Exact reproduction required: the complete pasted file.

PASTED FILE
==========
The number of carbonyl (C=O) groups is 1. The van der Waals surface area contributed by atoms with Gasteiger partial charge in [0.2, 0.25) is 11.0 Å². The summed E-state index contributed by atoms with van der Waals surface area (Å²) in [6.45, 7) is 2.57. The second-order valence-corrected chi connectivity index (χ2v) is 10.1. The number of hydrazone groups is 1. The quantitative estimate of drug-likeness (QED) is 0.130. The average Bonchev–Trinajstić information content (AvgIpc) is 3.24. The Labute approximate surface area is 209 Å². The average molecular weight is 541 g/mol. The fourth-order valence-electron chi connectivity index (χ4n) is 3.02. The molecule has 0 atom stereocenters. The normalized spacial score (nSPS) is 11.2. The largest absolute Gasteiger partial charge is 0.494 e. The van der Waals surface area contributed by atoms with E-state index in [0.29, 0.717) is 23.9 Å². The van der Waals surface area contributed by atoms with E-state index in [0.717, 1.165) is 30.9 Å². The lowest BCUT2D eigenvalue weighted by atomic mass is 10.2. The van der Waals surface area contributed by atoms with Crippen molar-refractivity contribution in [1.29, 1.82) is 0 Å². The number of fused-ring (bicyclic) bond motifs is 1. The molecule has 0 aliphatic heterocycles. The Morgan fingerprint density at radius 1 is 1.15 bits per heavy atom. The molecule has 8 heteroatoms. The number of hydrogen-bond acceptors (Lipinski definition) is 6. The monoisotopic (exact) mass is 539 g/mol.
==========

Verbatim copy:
The number of carbonyl (C=O) groups is 1. The van der Waals surface area contributed by atoms with Gasteiger partial charge in [0.2, 0.25) is 11.0 Å². The summed E-state index contributed by atoms with van der Waals surface area (Å²) in [6.45, 7) is 2.57. The second-order valence-corrected chi connectivity index (χ2v) is 10.1. The number of hydrazone groups is 1. The quantitative estimate of drug-likeness (QED) is 0.130. The average Bonchev–Trinajstić information content (AvgIpc) is 3.24. The Labute approximate surface area is 209 Å². The average molecular weight is 541 g/mol. The fourth-order valence-electron chi connectivity index (χ4n) is 3.02. The molecule has 0 atom stereocenters. The normalized spacial score (nSPS) is 11.2. The largest absolute Gasteiger partial charge is 0.494 e. The van der Waals surface area contributed by atoms with E-state index in [0.29, 0.717) is 23.9 Å². The van der Waals surface area contributed by atoms with E-state index in [0.717, 1.165) is 30.9 Å². The lowest BCUT2D eigenvalue weighted by atomic mass is 10.2. The van der Waals surface area contributed by atoms with Crippen molar-refractivity contribution in [1.29, 1.82) is 0 Å². The number of fused-ring (bicyclic) bond motifs is 1. The molecule has 0 aliphatic heterocycles. The Morgan fingerprint density at radius 1 is 1.15 bits per heavy atom. The molecule has 8 heteroatoms. The number of hydrogen-bond acceptors (Lipinski definition) is 6. The monoisotopic (exact) mass is 539 g/mol.